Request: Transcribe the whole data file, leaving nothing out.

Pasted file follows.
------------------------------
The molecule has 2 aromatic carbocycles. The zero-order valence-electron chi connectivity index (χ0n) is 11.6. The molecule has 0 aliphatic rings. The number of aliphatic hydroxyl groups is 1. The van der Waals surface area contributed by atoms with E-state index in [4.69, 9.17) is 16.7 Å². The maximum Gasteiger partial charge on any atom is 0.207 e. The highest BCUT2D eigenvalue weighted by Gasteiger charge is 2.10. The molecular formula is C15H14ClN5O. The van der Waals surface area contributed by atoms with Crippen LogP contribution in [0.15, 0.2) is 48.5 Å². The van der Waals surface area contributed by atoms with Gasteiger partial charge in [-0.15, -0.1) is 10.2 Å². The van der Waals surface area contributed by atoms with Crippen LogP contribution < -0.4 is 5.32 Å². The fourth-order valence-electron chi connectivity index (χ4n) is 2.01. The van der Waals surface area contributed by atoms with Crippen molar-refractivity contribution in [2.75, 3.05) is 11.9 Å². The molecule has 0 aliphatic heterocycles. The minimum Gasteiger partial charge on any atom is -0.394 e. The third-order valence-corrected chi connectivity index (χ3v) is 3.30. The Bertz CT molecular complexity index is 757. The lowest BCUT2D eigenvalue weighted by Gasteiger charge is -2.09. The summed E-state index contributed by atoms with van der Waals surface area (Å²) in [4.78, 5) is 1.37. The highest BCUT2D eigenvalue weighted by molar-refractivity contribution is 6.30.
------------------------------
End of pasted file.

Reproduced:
The molecule has 2 aromatic carbocycles. The zero-order valence-electron chi connectivity index (χ0n) is 11.6. The molecule has 0 aliphatic rings. The number of aliphatic hydroxyl groups is 1. The van der Waals surface area contributed by atoms with E-state index in [4.69, 9.17) is 16.7 Å². The maximum Gasteiger partial charge on any atom is 0.207 e. The highest BCUT2D eigenvalue weighted by Gasteiger charge is 2.10. The molecular formula is C15H14ClN5O. The van der Waals surface area contributed by atoms with Crippen LogP contribution in [0.15, 0.2) is 48.5 Å². The van der Waals surface area contributed by atoms with Gasteiger partial charge in [-0.15, -0.1) is 10.2 Å². The van der Waals surface area contributed by atoms with Crippen LogP contribution < -0.4 is 5.32 Å². The fourth-order valence-electron chi connectivity index (χ4n) is 2.01. The van der Waals surface area contributed by atoms with Crippen molar-refractivity contribution in [2.75, 3.05) is 11.9 Å². The molecule has 0 aliphatic heterocycles. The minimum Gasteiger partial charge on any atom is -0.394 e. The third-order valence-corrected chi connectivity index (χ3v) is 3.30. The Bertz CT molecular complexity index is 757. The lowest BCUT2D eigenvalue weighted by Gasteiger charge is -2.09. The summed E-state index contributed by atoms with van der Waals surface area (Å²) in [4.78, 5) is 1.37. The highest BCUT2D eigenvalue weighted by molar-refractivity contribution is 6.30.